LEARN MORE ABOUT THE DEEP SEA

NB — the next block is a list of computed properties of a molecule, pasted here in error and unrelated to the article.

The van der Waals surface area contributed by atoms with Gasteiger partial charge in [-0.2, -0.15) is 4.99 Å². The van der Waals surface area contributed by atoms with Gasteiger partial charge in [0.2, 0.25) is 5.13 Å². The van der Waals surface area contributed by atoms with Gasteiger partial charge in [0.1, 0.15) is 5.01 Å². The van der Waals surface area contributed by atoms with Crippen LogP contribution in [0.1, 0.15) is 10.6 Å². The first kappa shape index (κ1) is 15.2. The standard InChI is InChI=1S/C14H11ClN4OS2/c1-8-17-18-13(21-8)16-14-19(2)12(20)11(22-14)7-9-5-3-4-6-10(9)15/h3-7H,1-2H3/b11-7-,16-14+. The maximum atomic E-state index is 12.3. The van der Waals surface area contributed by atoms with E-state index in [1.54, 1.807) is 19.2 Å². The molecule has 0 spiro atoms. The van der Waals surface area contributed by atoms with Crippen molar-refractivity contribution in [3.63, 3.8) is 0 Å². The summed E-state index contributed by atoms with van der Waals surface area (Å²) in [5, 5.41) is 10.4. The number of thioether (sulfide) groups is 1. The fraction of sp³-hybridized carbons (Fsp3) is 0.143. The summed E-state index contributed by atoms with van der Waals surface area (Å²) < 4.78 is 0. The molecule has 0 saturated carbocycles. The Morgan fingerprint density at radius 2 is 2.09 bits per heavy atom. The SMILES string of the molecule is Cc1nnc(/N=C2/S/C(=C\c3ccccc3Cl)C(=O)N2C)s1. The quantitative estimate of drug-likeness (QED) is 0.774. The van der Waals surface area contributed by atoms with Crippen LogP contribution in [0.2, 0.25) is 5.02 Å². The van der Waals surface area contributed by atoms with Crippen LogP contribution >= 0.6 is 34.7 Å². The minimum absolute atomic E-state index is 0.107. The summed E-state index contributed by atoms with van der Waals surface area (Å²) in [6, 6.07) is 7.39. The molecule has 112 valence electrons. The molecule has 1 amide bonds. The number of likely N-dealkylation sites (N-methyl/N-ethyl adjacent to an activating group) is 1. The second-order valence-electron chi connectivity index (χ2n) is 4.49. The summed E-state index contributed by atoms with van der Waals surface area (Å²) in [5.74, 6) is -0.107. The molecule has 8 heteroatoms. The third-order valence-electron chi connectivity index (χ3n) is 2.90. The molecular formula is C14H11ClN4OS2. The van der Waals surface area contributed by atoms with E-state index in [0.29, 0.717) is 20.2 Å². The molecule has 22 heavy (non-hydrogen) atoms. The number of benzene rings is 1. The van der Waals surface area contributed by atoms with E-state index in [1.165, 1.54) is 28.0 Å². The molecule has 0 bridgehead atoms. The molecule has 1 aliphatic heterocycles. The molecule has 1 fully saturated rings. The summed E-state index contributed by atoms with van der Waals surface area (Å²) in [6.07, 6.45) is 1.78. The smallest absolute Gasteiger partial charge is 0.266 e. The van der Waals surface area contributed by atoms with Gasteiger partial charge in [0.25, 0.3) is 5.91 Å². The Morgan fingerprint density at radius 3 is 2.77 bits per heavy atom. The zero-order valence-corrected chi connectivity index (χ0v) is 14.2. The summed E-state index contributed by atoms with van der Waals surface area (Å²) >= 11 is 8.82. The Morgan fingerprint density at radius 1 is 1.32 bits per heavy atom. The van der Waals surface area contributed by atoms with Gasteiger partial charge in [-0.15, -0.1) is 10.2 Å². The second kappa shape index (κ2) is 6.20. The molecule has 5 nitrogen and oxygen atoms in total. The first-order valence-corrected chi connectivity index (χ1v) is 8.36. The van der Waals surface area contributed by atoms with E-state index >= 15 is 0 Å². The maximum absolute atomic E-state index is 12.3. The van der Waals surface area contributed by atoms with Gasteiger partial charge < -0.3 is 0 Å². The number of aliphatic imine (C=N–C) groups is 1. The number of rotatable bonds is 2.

The major structuring variable in the pelagic ocean (ocean waters away from the coast and above the bottom) is depth and its covariance with temperature and the penetration of sunlight. This results in a layering of the ecosystems of the pelagic ocean. The deep-pelagic ocean is generally considered to mean deeper than the penetration of sunlight sufficient to support photosynthesis. This depth varies geographically but is generally considered to be below about 200 m depth, which coincides with the maximum depth of seasonal variability in temperature, the seasonal thermocline. Below the upper 200 m (the “epipelagic zone”) is a layer where sunlight penetrates during the day (but with insufficient intensity to support primary production), called the “mesopelagic zone,” (also called the "twilight zone"). At 200-1000 m depth, this zone is about four times as thick as the epipelagic and is coincident with the vertical temperature gradient known as the permanent thermocline. In some geographic areas, microbial degradation of organic matter sinking from the surface zone results in low oxygen concentrations in the mesopelagic, called oxygen-minimum zones. Below the depth to which sunlight can penetrate (about 1000 m at noon on a sunny day in clear water) is the largest layer of the deep-pelagic realm and by far the largest ecosystem on our planet, the bathypelagic zone. The bathypelagic zone comprises almost 75% of the volume of the ocean and is generally remote from the influence of the bottom and its ecological communities.